(Petaling Jaya, Monday): The International Monetary Fund has warned that the financial crisis in Asia could deepen and spread in the months ahead and urged developing countries to brace against the economic fallout.
In its interm World Economic Outlook released in Washington on Saturday, the IMF slashed its combined growth forecast for Thailand, Indonesia, Malaysia and the Philippines by a whopping 3.7 percentage points to 1.7 per cent for 1998, and said turmoil in Asia would dampen global growth.
The IMF Interim World Economic Outlook has been given extensive coverage in the local mass media, that it predicted growth in Japan of only 1.1 per cent in 1998, while growth in South Korea was expected to fall to 2.5 per cent next year from 6 per cent this year.
Growth in Thailand is expected to be 0.6 per cent for 1997 and fall to zero in 1998, while growth in Indonesia will reach 5 per cent in 1997 and fall to 2 per cent in 1998.
I am very surprised, however, that there has not been any local mass media report about the IMF's revised forecast for Malaysia's real GDP growth next year, which is 2.5 per cent, as compared to the IMF's projection of 8 per cent in May and 7.5 per cent in October in the earlier editions of the IMF's World Economic Outlook. It is now even more pressing and urgent that the Deputy Prime Minister and Finance Minister, Datuk Seri Anwar Ibrahim should present a third 1998 budget with the IMF's latest forecast further slashing the expected economic growth rate next year from 7 per cent in the first 1998 budget presented in Parliament on Oct. 17 to 4-5 per cent in the second budget announced on December 5 in the emergency financial package and now to 2.5 per cent!
The revision from the original 7 per cent growth to 2.5 per cent is a whopping downward revision of 64.3 per cent. P> If the IMF's latest forecast that Malaysia's economy would only grow by 2.5 per cent is proved correct, Malaysia will have the dubious world distinction of suffering the steepest fall of 4.5 percentage points between the official forecast in October 1997 and the actual economic growth rate next year.
To show how much the global outlook had changed in the past few months of the economic crisis, the IMF Interim World Economic Outlook gave the following revised projections for output growth next year for the four troubled ASEAN economies as well as Japan and Korea, as compared to its own earlier projections in both the May and October 1997 editions of the World Economic Outlook:
Real GDP Growth
Projection year and WEO date
At the Penang DAP forum on "Economic Crisis and Recovery - Causes and Remedies" on Saturday night, I had referred to forecasts by economists who disagree with Anwar's downward revision of the economic growth rate in his second 1998 budget on Dec. 5 as they are talking in terms of 2-3 per cent economic growth, but I had never expected the IMF to be releasing in Washington on the same day its forecast of 2.5 per cent growth rate for Malaysia next year!
Anwar should state whether the government agrees with the IMF's latest projection that the Malaysian economy would slow considerably to register only 2.5 per cent growth, which is lower than the population growth 2.7 per cent per annum.
Anwar owes the people and country an explanation for the vast differences in the projections of the country's economic growth next year in so short a time, the 7 per cent growth in the first 1998 budget on Oct. 17, the 4-5 per cent growth in the second 1998 budget on Dec. 5 and now the IMF projection of 2.5 per cent growth on Dec. 19.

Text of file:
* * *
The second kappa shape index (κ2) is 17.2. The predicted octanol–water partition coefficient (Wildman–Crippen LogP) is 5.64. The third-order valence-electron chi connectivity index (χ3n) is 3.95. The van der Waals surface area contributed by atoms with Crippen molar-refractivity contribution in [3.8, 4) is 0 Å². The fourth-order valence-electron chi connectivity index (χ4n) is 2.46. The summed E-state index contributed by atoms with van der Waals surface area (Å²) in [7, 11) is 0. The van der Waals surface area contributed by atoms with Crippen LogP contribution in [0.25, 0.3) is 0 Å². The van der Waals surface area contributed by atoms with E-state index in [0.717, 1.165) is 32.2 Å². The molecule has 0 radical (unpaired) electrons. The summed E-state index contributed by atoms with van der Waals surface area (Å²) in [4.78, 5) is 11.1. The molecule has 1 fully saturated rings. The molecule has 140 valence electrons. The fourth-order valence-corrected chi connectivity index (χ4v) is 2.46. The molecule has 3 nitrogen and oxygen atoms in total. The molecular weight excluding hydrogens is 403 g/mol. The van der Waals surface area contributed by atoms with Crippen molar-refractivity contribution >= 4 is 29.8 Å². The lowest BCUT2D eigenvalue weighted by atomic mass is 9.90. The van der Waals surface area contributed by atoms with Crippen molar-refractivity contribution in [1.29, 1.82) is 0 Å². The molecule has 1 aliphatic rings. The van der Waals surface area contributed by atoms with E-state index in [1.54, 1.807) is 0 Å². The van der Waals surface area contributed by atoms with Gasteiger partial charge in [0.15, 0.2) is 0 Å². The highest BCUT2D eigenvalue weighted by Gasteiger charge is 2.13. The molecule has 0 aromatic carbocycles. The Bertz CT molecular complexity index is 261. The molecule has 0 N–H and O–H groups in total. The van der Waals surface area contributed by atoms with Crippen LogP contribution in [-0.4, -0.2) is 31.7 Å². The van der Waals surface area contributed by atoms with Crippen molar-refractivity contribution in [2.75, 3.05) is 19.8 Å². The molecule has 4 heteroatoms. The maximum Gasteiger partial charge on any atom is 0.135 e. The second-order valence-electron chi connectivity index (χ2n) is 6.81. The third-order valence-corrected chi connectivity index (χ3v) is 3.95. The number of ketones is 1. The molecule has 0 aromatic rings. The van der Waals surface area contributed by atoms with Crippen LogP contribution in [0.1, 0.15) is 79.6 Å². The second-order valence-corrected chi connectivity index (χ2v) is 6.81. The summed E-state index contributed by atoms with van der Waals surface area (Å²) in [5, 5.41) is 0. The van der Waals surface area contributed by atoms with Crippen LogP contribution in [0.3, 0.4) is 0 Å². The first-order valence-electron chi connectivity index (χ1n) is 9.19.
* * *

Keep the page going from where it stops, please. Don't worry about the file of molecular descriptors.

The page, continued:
The IMF Interim World Economic Outlook admits that "Considerable uncertainty remains about the depth and duration of the (economic) crisis".
In the optimistic scenario, economic activity would rebound in the directly affected economies by 1999, and the implications for other countries would be relatively moderate.
It said: "At this stage, however, there are no clear signs that the crisis is subsiding, and doubts persist in financial markets about the policy response in several of the affected countries."
The IMF's conclusion is quite sombre: "Provided that macroeconomic adjustment, financial sector restructuring, and other reform efforts are implemented without undue delay, such an (optimistic) outcome is clearly possible - and indeed seems most likely - not least in light of the strength of the medium-term fundamentals of the Asian economies. In this scenario, the economic slowdown in Asia and the spillovers to the rest of the world would be relatively moderate and temporary. If policy and reform efforts are inadequate, however, the crisis of confidence may persist and continue to spread to other emerging market countries. In that case, there would be more serious implications for financial flows to these countries for a more extended period, their economic slowdown would be deeper and more protracted, and the adverse spillovers to the advanced economies would be more serious."
I understand there would be no Cabinet meeting this week because of the traditional end-of-the-year leave for Cabinet Ministers. However, in view of the IMF's Interim World Economic Outlook and the deepening economic crisis, the Prime Minister, Datuk Seri Dr. Mahathir Mohamad should summon all Cabinet Ministers back for an emergency Cabinet meeting on Wednesday to decide on the convening of an emergency meeting of Parliament early next month for Anwar to present a third 1998 Budget to fully and firmly restore investor confidence through a new package of political, economic and financial reforms.
The primary objective and strategy of the third 1998 Budget should be to effect an economic recovery in Malaysia by 1999.